Fox News cherry-picked from reports by the Department of Health and Human Services Office of Inspector General to single out undocumented immigrants for improperly benefitting from Medicare drug benefits, taking the opportunity to smear them as "illegal aliens." However, undocumented immigrants are partially responsible for keeping Medicare solvent.
On October 30, the OIG released reports showing that Medicare inappropriately paid out millions in benefits for dead patients and drug benefits for undocumented immigrants. But in highlighting the reports, Fox News reported only on the Medicare drug benefits data in an apparent attempt to demonize undocumented immigrants.
On the November 11 edition of Fox & Friends, co-host Brian Kilmeade teased the segment by saying, "Many Americans can't even get prescriptions they need but illegal immigrants are getting them for free. Who's paying for that?" Co-host Steve Doocy followed with a short report noting that $29 million is "how much the federal government spent on prescription drugs for illegal aliens as part of the federal Medicare Part D program." He added: "Great."
But Fox News' reporting on the OIG reports ignored important facts -- the first being that undocumented immigrants are indeed paying some of the payroll taxes that sustain Medicare.
In fact, a Harvard study released in May found that undocumented immigrants are keeping the federal health care program partially solvent to the tune of $14 billion a year -- even as native-born Americans accounted for a $31 billion deficit to the program. As Bloomberg News reported:
Immigrants to the U.S. contributed $115.2 billion more to the Medicare Trust Fund during the past decade than they withdrew, casting doubt on criticism they overburden the health plan, Harvard University researchers said.
The data, published in the journal Health Affairs, suggest immigrants, mainly those without U.S. citizenship, help subsidize the nation's health program for the elderly and disabled. While American-born citizens took $30.9 billion out of Medicare in 2009 alone, immigrants provided a surplus of $13.8 billion that year. The study looked at data from 2002 to 2009.
The findings undermine the belief that immigrants are a drain on the U.S. health-care system, a key issue in the debate about immigration reform, the researchers said. In 2009, payments from immigrants and their employers accounted for 14.7 percent of payments to Medicare, while their expenses represented 7.9 percent of its costs, the study found.
In its audit of the Centers for Medicare & Medicaid Services (CMS), the OIG found that from 2009 to 2011, CMS "inappropriately accepted 279,056 [Prescription Drug Event] records with unallowable gross drug costs totaling $29.0 million on behalf of 4,139 unlawfully present beneficiaries and used those records to make its final payment determinations to sponsors."
The report went on to note, however, that the reason these payments were made is because CMS does not have a policy in place to address payments for undocumented immigrants under Medicare Part D -- a Medicare insurance prescription drug plan designed to defray the costs of prescription medication for beneficiaries -- as it does for its other benefits programs:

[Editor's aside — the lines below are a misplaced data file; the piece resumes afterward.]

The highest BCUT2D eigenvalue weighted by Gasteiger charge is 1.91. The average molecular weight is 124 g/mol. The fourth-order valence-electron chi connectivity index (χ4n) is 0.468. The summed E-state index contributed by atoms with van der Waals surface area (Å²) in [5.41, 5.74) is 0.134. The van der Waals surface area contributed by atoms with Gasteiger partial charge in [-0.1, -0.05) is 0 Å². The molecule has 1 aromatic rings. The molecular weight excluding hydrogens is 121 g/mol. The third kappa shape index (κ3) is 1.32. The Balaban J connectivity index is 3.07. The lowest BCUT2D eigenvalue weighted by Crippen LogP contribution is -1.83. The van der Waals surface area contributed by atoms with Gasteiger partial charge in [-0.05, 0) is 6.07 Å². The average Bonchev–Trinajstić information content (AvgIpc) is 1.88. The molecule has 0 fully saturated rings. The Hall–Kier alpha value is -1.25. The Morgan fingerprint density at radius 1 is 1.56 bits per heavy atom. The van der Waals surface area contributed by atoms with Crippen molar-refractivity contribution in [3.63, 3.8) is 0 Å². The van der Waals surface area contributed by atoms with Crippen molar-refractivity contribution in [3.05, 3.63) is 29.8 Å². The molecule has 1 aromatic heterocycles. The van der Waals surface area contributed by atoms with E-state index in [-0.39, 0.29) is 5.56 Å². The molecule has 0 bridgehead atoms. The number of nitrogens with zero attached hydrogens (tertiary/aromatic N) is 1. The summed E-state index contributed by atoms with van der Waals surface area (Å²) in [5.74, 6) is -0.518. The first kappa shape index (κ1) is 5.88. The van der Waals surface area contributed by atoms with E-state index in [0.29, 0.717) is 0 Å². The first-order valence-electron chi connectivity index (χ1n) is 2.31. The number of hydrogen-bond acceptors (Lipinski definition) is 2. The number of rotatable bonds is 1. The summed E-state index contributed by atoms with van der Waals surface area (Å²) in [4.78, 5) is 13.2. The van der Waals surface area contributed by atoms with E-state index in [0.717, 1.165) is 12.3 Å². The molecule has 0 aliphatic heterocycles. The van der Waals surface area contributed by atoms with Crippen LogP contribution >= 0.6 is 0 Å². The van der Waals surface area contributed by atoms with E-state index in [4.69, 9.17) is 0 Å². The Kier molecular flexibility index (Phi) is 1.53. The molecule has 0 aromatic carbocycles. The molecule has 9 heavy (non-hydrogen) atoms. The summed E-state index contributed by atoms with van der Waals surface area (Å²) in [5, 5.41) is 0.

Federal health care benefits are not allowable for services provided to unlawfully present beneficiaries. The Centers for Medicare & Medicaid Services (CMS) has specifically implemented a policy that bars Federal payments for health care services provided to unlawfully present beneficiaries in Medicare Parts A and B.
CMS did not have a policy addressing payments for unlawfully present beneficiaries under Medicare Part D that was equivalent to the existing policy that covers payments for these beneficiaries under Parts A and B. Without such a policy, CMS incorrectly treated unlawfully present beneficiaries as eligible for Part D benefits and did not prevent Part D payments on behalf of them.
The report added: "Because CMS did not have such a policy, it did not have internal controls to identify and disenroll unlawfully present beneficiaries and to automatically reject PDE records associated with them."
According to the report, CMS accepted $227 billion in total drug costs during that period, which, in context, shows that the $29 million payout for undocumented immigrants totaled less than one tenth of a percent. The total Medicare outlays in 2011 totaled $541.3 billion, said the OIG.
As The Washington Times reported, the OIG audit uncovered that in 2011, Medicare paid $23 million for patients who had died and $25 million to dead doctors over a three-year period. The Times added however: "The payouts aren't large -- they amount to just a fraction of a percent of what Medicare pays each year in benefits."
Despite Fox's scapegoating of undocumented immigrants, several studies have proved that they are not "the driving force behind higher health care costs," in the words of health policy expert Jim Stimpson. In a 2010 study on health care spending on immigrants, Stimpson found that immigrants do not "make up a disproportionate share of the costs to public programs like Medicaid." He found "spending for noncitizens was on average about 50 percent less than spending for United States natives."
A follow-up study from Stimpson released in July replicated those findings:
It was found that U.S. natives spent $1 trillion on health care. By contrast all immigrants -- unauthorized, legal and illegal -- spent one-tenth that amount or $96.7 billion. Unauthorized immigrants accounted for $15.4 billion of that total, or 15.9 percent.
It also was found that an estimated 5.9 percent of unauthorized immigrants received care that providers are not reimbursed for, compared to 2.8 percent of U.S. natives in the same category. Dr. Stimpson speculated that this may be because unauthorized immigrants are much more likely to lack health insurance when compared to U.S. natives.